Initial applications

In order to showcase the extensive capabilities of their novel approach, the researchers focused their attention on a diverse range of medical obstacles. The researchers demonstrated that the incorporation of chitosan films into tough adhesives facilitated their application as self-adhering bandages, specifically designed for the purpose of enhancing wound care. The use of chitosan-bonded hydrogels, which have a high water content, enables local cooling of the underlying human skin. This has the potential to pave the way for alternative burn therapies in the future.

The hydrogels, which were modified with thin chitosan films, were effectively encased around colon, tendon, and peripheral nerve tissue by the researchers without establishing any direct bond with the tissues. This method presents the potential to efficiently isolate tissues from one another during surgical procedures, thereby preventing the formation of fibrotic adhesions that can lead to severe outcomes. According to Freedman, the prevention of this issue remains an unmet clinical need that commercial technologies are now unable to effectively address.

In a different scenario, a slender chitosan layer was applied over a durable gel that had been previously applied to a damaged pig aorta outside of the body. This improved the bandage’s overall toughness because it would be more resistant to the repeated mechanical pressures that the blood would apply inside the vessel.

According to Donald Ingber, M.D., Ph.D., the Founding Director of Wyss, who holds the positions of Judah Folkman Professor of Vascular Biology at Harvard Medical School and Boston Children’s Hospital, as well as the Hansjörg Wyss Professor of Bioinspired Engineering at SEAS, the study conducted by Dave Mooney’s group presents a multitude of potential applications in the field of biomedical hydrogel devices. These advancements have the potential to address pressing unresolved issues in regenerative and surgical medicine, offering valuable solutions that could be beneficial to a significant number of patients.

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Bionics

This woman’s bionic arm is fused to her bones and nervous system

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A woman with a pioneering bionic hand that integrates her bones, nerves, and muscles is the subject of a new study. This case study shows how this tech can improve people’s lives despite its many challenges.

Over 20 years ago, Karin lost her right arm in a farming accident. Her prosthetic limb was cumbersome, and she still had excruciating phantom limb pain.

Karin stated, “It felt like I constantly had my hand in a meat grinder, which created high stress and I had to take high doses of various painkillers.”

A few years ago, she was offered a novel bionic hand surgically modified to fit her body.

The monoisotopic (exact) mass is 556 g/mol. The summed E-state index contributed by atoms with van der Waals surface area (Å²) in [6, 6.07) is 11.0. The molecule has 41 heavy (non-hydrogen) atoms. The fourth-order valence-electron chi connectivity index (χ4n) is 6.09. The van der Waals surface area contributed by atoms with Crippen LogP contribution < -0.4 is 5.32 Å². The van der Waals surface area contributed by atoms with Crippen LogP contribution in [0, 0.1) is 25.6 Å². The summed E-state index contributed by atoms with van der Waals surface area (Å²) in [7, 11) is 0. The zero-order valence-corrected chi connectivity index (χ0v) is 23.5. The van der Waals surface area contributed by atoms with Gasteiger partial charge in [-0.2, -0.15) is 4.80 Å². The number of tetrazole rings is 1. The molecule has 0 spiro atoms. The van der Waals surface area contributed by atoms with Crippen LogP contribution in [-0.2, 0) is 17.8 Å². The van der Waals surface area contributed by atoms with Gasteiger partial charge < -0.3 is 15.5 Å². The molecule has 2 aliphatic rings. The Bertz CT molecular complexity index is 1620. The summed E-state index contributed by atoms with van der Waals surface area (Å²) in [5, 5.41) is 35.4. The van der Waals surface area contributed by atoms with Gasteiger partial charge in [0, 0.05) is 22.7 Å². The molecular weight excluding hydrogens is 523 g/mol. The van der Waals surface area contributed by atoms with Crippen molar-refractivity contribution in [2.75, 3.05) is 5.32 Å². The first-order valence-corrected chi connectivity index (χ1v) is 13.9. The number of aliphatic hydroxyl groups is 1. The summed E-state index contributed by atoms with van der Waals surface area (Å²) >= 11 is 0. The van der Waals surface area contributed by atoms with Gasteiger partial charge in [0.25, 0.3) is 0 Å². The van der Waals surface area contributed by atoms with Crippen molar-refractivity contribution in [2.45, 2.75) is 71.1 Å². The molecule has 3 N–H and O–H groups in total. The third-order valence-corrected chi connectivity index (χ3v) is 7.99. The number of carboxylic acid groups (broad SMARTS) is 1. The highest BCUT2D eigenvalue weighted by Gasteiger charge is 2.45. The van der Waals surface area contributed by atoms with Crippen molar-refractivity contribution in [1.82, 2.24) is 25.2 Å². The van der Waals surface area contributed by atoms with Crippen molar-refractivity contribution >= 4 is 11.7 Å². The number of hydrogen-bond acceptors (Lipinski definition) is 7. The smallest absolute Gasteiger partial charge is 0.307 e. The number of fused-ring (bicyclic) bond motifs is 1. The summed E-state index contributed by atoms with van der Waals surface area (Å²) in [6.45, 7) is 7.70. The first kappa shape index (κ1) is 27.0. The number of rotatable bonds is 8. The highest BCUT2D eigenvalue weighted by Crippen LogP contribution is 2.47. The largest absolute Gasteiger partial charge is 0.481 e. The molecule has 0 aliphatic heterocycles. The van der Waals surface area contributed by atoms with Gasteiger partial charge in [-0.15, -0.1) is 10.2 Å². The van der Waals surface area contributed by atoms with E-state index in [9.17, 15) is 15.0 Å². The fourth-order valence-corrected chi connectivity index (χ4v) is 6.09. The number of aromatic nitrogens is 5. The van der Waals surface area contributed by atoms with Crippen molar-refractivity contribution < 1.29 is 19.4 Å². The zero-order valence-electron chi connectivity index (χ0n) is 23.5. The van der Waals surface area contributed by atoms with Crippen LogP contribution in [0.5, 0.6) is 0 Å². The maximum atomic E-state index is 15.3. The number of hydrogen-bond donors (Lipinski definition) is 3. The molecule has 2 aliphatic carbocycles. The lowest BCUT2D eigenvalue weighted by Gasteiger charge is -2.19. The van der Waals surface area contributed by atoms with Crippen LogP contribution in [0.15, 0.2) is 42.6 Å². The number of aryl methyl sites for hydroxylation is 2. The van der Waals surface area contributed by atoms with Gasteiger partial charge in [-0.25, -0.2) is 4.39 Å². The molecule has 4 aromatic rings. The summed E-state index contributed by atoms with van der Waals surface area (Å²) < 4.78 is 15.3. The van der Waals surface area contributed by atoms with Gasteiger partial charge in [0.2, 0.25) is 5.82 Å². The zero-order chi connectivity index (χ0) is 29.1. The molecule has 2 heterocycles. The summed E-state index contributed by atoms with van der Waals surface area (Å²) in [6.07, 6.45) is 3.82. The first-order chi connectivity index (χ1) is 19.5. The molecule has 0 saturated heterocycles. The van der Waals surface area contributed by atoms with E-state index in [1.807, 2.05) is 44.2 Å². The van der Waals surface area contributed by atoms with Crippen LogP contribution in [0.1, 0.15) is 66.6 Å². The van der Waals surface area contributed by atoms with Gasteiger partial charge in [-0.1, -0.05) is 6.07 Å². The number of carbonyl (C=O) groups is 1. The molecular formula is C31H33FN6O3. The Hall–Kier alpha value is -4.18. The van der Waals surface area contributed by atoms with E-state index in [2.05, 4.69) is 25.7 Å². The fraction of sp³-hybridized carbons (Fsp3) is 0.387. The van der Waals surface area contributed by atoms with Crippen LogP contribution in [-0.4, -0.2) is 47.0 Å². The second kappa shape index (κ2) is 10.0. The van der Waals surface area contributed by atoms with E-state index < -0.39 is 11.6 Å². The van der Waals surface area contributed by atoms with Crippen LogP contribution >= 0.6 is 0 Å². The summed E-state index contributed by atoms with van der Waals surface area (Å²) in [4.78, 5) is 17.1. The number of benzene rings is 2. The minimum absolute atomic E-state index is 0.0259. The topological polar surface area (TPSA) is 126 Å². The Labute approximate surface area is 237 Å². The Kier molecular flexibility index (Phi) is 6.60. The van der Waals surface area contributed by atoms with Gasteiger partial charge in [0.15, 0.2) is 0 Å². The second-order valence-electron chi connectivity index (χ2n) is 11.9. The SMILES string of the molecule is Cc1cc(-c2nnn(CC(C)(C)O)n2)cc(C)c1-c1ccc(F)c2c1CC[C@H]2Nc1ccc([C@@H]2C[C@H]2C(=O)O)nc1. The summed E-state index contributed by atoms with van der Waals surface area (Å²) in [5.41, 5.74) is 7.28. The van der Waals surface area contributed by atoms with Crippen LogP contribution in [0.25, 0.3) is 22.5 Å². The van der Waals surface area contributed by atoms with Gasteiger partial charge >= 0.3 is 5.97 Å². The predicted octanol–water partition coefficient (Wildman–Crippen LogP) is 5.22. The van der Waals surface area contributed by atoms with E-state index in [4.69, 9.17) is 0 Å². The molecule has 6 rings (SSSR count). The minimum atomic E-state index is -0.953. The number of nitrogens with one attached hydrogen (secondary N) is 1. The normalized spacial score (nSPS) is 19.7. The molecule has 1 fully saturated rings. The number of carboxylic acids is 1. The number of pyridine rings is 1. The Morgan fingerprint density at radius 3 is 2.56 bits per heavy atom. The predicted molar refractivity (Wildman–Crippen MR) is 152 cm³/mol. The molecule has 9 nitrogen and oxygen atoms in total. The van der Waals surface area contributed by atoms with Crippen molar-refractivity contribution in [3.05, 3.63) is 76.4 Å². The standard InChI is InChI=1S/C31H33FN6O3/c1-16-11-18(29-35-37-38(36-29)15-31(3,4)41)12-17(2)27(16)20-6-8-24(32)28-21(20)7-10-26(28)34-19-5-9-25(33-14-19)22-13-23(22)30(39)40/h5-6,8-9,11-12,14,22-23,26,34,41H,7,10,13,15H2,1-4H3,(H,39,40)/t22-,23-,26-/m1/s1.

A new human-machine interface developed by an international team of scientists, surgeons, and engineers allows the prosthesis to be directly attached to the user’s skeleton and connected to her nerves and muscles via implanted electrodes.

The neuromusculoskeletal implant lets the patient mentally control the prosthetic hand, picking up objects and fiddling with her fingers.

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This work has been very successful. Karin now uses the bionic hand for 80% of her daily tasks and feels much less pain.

Better prosthesis control, but most importantly, less pain. I need less medication now, she said.

I value this research because it improved my life.

Researchers like the results too. Osteointegration was used to connect the natural bone to the artificial hand, a major project challenge.

Titanium is strong and bonds with bone matter, creating a strong mechanical connection. The team fused the bionic hand to the radius and ulna, the forearm bones, using biocompatibility to load and align them evenly.

„Karin was the first person with below-elbow amputation to receive a highly integrated bionic hand that can be used independently and reliably. Professor Max Ortiz Catalan, lead researcher and head of neural prosthetics research at the Bionics Institute in Australia and founder of the Center for Bionics and Pain Research (CBPR) in Sweden, said that her ability to use her prosthesis comfortably and effectively in daily activities for years is a promising sign of the potential life-changing capabilities of this novel technology for limb-loss patients.

The EU Commission-funded DeTOP project includes Karin and three other patients. Researchers hope this high-tech prosthetic will eventually be available to everyone.

“Osteointegration, reconstructive surgery, implanted electrodes, and AI can restore human function like never before. Below elbow amputations present unique challenges, but the achieved functionality is significant for advanced extremity reconstructions, according to Professor Rickard Brånemark, MIT research affiliate, Gothenburg University associate professor, and Integrum CEO.